Medically Approved

The best bandages for every body part

5 minute read
Father putting bandages on his child

Summer is prime time for cuts and scrapes. Here’s a roundup of the bandages you’ll need for injured knees, elbows, fingers and more. 

Erin Boyle

By Erin Boyle

Summer brings hot weather and lots of time outdoors. And that means it’s prime season for warm-weather injuries, from stubbed toes to skinned knees.

When these little emergencies crop up, it helps to have a variety of bandages — in all shapes and sizes — on hand. Read on for doctor-approved advice on how to treat hurt knees, elbows and more.

The injury: Scraped knee

You’re out for your morning run and trip on an uneven sidewalk. You go down hard on your knee. Now it’s cut and bleeding.

What to do first: Wash your hands. Then elevate your knee and apply pressure to the cut with a sterile gauze pad. That should stop the bleeding, says Jordan Frey, MD. He’s a plastic surgeon in Buffalo, New York. (You can use a clean towel if you don’t have gauze.) Remove any dirt or debris with tweezers cleaned with alcohol. Rinse the wound with water, and carefully clean the skin around it with water and soap. Then apply a petrolatum barrier cream.

Best bandage: It depends on the size of the abrasion, says Dr. Frey. If the wound is the size of a quarter or smaller, use a flexible or extra-large adhesive bandage. Either kind will typically stay put when you walk and move your knee. If the cut is bigger, a gauze island dressing might work better. These gauze pads have an adhesive border around the edge. This forms a protective barrier over the wound.

Stock up on bandages, gauze and tape at the Optum Store — and have it delivered to your door.

The injury: Cut finger

You’re slicing a cucumber for a summer salad when the knife slips. Ouch — you cut your finger.

What to do first: Fingers tend to bleed a lot because they contain so many blood vessels, says Dr. Frey. Stopping the bleeding is key. Wrap a gauze bandage around your finger and apply gentle pressure. The bleeding should stop after about 10 minutes of pressure. If it doesn’t, go to urgent care for medical help.

Best bandage: If the cut is large, wrap a fresh gauze bandage around your finger. Then wrap that with self-adherent wrap (which sticks to itself). This is a great option for keeping dressing gauze on an injured finger. If the cut is small, wrap it with a regular adhesive bandage designed for fingers and knuckles. You’ll need to change the bandage often, since it will get wet when you wash your hands. Dr. Frey recommends that his patients change any bandages on their fingers twice a day, in the morning and before they go to bed.

The injury: Stubbed toe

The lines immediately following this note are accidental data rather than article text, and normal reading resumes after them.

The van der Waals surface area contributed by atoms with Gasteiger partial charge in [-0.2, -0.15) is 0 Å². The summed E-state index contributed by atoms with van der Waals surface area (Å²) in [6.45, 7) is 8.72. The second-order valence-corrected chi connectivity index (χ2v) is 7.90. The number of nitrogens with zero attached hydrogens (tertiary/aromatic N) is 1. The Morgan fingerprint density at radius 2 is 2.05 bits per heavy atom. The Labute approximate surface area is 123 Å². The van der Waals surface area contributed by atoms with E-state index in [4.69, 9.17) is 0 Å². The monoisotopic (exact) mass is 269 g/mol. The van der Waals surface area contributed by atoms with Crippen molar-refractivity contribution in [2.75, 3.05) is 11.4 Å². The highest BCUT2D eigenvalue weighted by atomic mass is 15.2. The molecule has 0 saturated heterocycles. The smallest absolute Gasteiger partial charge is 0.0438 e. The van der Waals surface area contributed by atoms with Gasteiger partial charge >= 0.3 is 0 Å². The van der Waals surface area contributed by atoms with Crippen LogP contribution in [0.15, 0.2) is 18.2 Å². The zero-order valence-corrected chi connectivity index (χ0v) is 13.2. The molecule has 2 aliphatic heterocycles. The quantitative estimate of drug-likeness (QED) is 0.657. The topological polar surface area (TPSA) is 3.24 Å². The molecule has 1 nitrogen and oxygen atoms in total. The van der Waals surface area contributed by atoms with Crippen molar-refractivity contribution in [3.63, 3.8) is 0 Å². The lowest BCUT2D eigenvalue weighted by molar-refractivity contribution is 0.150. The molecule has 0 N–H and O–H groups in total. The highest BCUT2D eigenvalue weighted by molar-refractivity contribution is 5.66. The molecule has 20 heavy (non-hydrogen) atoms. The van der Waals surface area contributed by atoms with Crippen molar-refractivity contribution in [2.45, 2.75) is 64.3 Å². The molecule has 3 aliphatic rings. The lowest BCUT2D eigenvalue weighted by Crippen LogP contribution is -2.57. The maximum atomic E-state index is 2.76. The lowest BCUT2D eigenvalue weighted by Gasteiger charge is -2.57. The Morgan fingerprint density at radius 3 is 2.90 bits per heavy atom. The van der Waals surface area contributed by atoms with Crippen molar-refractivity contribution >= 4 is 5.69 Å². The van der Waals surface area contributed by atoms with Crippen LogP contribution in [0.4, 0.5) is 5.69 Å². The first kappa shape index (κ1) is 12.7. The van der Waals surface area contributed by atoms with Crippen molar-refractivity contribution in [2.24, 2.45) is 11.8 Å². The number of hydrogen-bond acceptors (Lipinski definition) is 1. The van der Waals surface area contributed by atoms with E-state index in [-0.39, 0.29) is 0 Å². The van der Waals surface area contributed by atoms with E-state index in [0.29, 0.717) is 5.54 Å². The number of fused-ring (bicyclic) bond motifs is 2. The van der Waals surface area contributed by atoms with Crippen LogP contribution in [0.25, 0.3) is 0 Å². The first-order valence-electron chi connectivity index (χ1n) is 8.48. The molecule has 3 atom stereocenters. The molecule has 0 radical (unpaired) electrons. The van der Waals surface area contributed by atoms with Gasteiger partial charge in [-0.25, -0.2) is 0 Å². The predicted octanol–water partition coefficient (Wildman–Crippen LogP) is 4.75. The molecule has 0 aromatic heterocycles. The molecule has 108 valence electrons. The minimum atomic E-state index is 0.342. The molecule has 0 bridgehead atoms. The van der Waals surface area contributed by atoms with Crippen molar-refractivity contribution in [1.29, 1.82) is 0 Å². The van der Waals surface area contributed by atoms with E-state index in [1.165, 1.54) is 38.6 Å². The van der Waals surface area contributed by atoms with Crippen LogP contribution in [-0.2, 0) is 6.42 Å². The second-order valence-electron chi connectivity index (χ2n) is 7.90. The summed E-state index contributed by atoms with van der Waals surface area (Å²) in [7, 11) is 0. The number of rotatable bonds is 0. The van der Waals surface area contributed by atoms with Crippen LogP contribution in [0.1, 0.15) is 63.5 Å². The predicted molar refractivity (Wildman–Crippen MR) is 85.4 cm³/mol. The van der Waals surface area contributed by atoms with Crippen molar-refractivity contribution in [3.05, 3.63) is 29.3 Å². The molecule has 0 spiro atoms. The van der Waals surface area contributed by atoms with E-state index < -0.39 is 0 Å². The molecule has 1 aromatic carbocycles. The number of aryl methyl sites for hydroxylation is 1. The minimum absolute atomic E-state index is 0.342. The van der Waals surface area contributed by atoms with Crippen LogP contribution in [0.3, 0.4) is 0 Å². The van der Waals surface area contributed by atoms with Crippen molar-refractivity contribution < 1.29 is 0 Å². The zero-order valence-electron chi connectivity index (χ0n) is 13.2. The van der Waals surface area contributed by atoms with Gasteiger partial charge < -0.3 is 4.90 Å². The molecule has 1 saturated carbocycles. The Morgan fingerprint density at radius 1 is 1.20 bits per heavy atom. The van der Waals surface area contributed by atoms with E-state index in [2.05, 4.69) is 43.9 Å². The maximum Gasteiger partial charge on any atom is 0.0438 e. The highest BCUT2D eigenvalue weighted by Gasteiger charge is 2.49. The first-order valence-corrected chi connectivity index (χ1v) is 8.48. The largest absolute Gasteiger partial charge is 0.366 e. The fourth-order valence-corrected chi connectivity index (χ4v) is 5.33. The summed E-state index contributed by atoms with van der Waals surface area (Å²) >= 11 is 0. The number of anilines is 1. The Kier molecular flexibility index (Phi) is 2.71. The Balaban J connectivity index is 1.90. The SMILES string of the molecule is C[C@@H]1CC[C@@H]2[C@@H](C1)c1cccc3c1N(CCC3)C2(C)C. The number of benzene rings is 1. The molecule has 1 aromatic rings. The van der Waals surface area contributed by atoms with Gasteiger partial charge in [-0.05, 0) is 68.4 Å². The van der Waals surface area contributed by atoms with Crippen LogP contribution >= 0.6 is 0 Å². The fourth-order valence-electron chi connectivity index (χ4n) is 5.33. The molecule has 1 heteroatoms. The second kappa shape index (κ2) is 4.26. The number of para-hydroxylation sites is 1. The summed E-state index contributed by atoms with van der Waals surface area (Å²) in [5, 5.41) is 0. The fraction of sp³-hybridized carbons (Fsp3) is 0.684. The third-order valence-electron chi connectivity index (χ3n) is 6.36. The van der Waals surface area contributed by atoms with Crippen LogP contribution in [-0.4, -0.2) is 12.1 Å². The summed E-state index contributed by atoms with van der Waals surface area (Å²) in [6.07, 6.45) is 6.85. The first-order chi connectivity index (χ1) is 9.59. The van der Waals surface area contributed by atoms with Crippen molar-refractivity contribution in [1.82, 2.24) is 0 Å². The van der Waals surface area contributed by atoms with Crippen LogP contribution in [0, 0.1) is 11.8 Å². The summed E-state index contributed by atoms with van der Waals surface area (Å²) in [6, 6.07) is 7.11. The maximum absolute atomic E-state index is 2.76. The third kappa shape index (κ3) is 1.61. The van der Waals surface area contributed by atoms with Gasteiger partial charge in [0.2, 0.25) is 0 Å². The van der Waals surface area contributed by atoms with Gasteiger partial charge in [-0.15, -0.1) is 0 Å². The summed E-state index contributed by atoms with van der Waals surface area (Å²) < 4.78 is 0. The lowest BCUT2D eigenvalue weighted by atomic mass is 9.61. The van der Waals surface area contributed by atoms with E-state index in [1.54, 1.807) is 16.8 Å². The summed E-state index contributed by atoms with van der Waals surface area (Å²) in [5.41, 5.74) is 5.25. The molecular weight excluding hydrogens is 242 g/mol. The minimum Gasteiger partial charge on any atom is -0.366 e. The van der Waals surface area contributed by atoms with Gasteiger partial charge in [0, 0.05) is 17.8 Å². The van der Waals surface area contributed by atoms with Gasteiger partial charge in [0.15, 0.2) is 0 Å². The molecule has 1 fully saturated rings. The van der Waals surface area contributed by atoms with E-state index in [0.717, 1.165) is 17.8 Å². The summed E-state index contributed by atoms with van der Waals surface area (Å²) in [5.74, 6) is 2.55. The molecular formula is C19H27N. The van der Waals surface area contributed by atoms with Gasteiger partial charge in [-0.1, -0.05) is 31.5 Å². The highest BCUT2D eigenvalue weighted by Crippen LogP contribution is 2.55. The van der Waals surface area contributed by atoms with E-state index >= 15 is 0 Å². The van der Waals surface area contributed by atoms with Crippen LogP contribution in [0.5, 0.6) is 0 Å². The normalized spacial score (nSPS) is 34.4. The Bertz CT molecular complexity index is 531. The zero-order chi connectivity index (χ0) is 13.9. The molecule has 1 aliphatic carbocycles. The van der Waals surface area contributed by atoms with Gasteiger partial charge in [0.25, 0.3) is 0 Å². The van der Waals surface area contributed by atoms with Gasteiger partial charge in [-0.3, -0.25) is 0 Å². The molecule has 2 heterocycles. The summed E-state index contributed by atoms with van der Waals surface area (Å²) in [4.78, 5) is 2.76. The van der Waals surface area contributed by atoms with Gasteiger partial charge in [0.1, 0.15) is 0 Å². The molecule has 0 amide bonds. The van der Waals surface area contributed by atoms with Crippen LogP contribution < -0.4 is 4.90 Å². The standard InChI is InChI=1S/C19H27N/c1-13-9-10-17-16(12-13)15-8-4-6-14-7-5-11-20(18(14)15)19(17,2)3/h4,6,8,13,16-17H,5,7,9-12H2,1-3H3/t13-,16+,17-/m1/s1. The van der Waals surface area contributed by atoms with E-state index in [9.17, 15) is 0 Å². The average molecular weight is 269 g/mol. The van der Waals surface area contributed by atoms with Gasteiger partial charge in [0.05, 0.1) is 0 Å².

Your teen is walking barefoot at the town pool and stubs her big toe.

What to do first: Gently clean the area with soap and water. Apply pressure to the end of the toe if there is any blood.

Best bandage: Treat a stubbed toe using the buddy tape technique, recommend Amelia Damse, DO, and Andrei Gherghina, DO. Dr. Damse and Dr. Gherghina are dermatologists at Oceans Dermatology in Boynton Beach, Florida. With this technique, the injured toe gets taped to the one next to it with first-aid tape. Make sure you put some gauze between the toes before taping them together to prevent skin irritation.

The injury: Scraped chin

Your preschooler scrapes his chin at the playground.

What to do first: Clean it with soap and water. Apply gentle pressure with a gauze pad to stop the bleeding. Then cover the wound with a thin layer of ointment. This is vital for facial cuts because it helps prevent scarring, says Dr. Damse.

Best bandage: If it’s a surface cut, an adhesive bandage may be fine to cover the wound, experts say. (Tip: A kid’s bandage with fun designs on it is a great choice for little ones. It might motivate your child to leave it in place.) For a mild cut that keeps opening up, you might need a butterfly bandage or Steri-Strip. These narrow bandages are designed to bring the edges of a split wound back together. If the cut is deep or won’t stop bleeding, head to urgent care. A doctor should assess whether your child needs stitches.

The injury: Banged-up elbow

You take a tumble off your bike and bang your elbow.

What to do first: Clean it with soap and water. Apply gentle pressure with a gauze pad to stop the bleeding.

Best bandage: Elbow bandages can be tough to keep in place because people move their arms so much. Place nonstick gauze over the wound and secure it with self-adherent wrap. Wrap it around the joint a bunch of times, then seal it with first-aid tape. “That’s the best thing to do,” Dr. Frey says. “Everything else falls off.”

The injury: Blister on foot

You’re wearing new sandals and get a painful blister on the back of your heel.

What to do first: If the blister is closed, don’t pop it. If it has opened up and there’s a skin flap, leave the skin in place. It will act as a “roof” that helps the skin underneath heal, according to the American Academy of Dermatology.

Best bandage: Cover the blister loosely with a small adhesive bandage. To relieve pressure, you can cut some padding into a donut shape and place it on top of the blister first. Then hold it in place with the bandage. Take care not to let the padding stick to the blister, though, as it will be painful to remove.

When to see a doctor for an injury

For all injuries, if the wound is very deep or if you can’t stop the bleeding, go to urgent care right away. You’ll also need to see a doctor if there’s any sign that the wound is infected, including:

  • Redness
  • Yellow pus
  • Swelling
  • Pain
  • Fevers
  • Night sweats

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Additional source
Blister prevention and treatment: American Academy of Dermatology (n.d.) “How to Prevent and Treat Blisters”